Posted by Brad Egeland
The over-involved extreme
The over-involved extreme is the project manager who micro-manage teams on every detail, travel with them to every customer meeting no matter what the topic is or what level of involvement – if any – is needed by the project manager, and feel the need to be involved in every detail of the project.
The under-involved extreme
Then there are those project managers who for whatever reason, always seem to manage from afar. They revise the project schedule and distribute it for viewing using a tool like Seavus’ Project Viewer, they conduct the status calls though they may leave much of the discussion to those who are more active in the solution and daily tasks, and they produce weekly status reports on time…every week. They may have to do this due to their overloaded project schedule or they may choose to do this because they’re lazy…that’s two extremes within an extreme, I guess.
The middle ground PM
And of course….there’s the middle ground. Depending on their project load, this type of PM doesn’t want to manage the team too closely…allowing them professional freedom to do their jobs. The focus is to keep track of the project status, stay well involved but not spend unnecessary PM hours on tasks and meetings better left to the technical team and likewise to not overly involve the technical team in tasks the PM should be handling directly. In both those cases, they object is to not burn through the project hours and budget any faster than you need to.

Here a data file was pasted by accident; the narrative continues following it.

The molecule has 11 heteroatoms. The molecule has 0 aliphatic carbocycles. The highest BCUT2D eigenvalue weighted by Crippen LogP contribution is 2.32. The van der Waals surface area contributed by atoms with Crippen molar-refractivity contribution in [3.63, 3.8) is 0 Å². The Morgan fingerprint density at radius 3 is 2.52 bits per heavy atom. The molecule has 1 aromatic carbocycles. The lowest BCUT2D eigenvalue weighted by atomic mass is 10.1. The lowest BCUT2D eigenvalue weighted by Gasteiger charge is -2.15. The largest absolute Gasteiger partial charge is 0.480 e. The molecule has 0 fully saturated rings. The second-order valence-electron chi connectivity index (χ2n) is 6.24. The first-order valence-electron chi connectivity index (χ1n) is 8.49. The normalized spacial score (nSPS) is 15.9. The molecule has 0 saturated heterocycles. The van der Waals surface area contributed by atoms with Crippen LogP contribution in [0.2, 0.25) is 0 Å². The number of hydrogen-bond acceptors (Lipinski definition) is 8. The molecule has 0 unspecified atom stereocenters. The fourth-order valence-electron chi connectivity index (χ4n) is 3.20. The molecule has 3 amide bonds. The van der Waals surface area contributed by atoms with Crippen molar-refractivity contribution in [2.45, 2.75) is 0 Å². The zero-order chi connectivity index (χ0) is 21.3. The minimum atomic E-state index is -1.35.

I’d like to think that I fall in that middle ground. I know I’ve had projects where I’ve had to be part of that over-involved extreme group…when the customer mandated it, or an inexperienced team needed it, or a rogue developer needed monitoring. And I’m certain that I’ve fallen into the under-involved extreme on a few projects as well. Especially when I’ve had six projects to manage and four are currently in critical phases while two are moving very slowly or on autopilot. Those two are going to get much less of my attention and I’ll probably be relying on the project team more on those projects while I stay on top of the other four.
What about you? Where do you fall most of the time? I’m guessing that most us will say ‘middle ground’ (and sometimes our team might disagree). If so, what circumstances push you to one of the other extremes? Let’s discuss….
Tags: development, micro manage, project load, project management, project manager, requirements